Sophisticated spy rings might be an answer to this curious question. The Duquesne spy ring and Operation Pastorius, for example, set up men on US soil for espionage and eventual sabotage. Participants in the spy rings communicated with hidden messages in attempt to bring back important information to Germany. Operation Pastorius provides some insight to how 28 thousand pounds of gold possibly landed on American shores by way of U-boats.

Knowing that German submarines were dropping off spies, it’s not unreasonable to consider gold may have been delivered in a similar way. Then it was time for injecting the money into the economy by simply spending it. According to the tale of the Lue treasure map, the gold was transported to a single location for later distribution, but with the collapse of Germany and the end of the World War II, it was left behind.

Years later, a cryptic map surfaced hiding a possible secret about gold buried somewhere on American soil. It must be taken into consideration that it is quite possible that the Lue treasure map points to a now empty location. In the height of the war, knowing that Roosevelt signed the Gold Act years prior, it would have been in the best interest of the American government to obtain the treasure before any attempt to harm the economy took place. Double agents working within the spy rings for America likely obtained information about such an operation, if it actually existed.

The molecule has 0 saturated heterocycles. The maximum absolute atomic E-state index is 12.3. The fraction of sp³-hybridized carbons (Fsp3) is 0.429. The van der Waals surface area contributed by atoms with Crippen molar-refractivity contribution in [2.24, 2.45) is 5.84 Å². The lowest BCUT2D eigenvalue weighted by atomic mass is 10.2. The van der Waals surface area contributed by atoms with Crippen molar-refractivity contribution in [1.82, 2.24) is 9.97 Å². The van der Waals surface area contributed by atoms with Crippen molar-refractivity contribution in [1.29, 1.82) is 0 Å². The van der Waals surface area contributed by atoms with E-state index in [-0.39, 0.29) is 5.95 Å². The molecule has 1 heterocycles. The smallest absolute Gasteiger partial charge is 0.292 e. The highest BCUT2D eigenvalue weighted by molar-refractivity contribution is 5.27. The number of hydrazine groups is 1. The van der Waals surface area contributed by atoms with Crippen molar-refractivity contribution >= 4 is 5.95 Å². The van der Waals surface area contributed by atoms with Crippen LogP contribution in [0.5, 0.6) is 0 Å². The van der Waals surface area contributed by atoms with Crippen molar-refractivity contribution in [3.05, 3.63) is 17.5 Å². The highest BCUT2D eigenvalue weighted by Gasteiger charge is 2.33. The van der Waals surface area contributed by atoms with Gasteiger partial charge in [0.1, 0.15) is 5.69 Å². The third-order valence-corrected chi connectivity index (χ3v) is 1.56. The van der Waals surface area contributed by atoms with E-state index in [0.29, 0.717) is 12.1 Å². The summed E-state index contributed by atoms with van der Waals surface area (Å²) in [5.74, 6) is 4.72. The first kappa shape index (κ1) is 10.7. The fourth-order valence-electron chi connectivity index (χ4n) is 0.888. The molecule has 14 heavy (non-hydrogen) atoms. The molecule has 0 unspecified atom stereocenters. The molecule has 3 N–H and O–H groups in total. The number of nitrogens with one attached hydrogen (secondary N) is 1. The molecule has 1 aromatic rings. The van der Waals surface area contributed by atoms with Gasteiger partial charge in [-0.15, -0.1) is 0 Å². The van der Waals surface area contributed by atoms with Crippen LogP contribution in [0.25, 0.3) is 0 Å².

This would mean that chances of finding fourteen tons of gold buried by Germans on American soil in the 1930’s were slim to none. However, the Lue map is so complex that it leads researchers to believe that government agencies never really deciphered it – meaning that there could possibly be a substantial war treasure buried deep in the soil of America.

There is also another possible explanation for the Lue map. It is the complete opposite from the one stating that Germans deposited the gold in the US as means to deflate the economy. The 1934 Gold Reserve Act established that all private gold must be sold to the Treasury. All the gold that was possessed during this time was moved to secured facilities around the country. This included Fort Knox in 1937. German spies in the US undoubtedly learned about this and perhaps considered these depositories as targets to collapse the economy. After all, instead of introducing gold to hyper-inflate, removing it is much more effective.

From this comes the idea that spies learned of bullion depository locations and used ciphers, like the Lue treasure map, to relay the location back to Germany. During World War II, gold bullion in the depository reached an astounding 20 thousand tons before redistribution among other depositories took place after the war. The realistic impact of 14 tons of gold along with 20 thousand is negligible, but incentive to focus on depositories, much more tantalizing.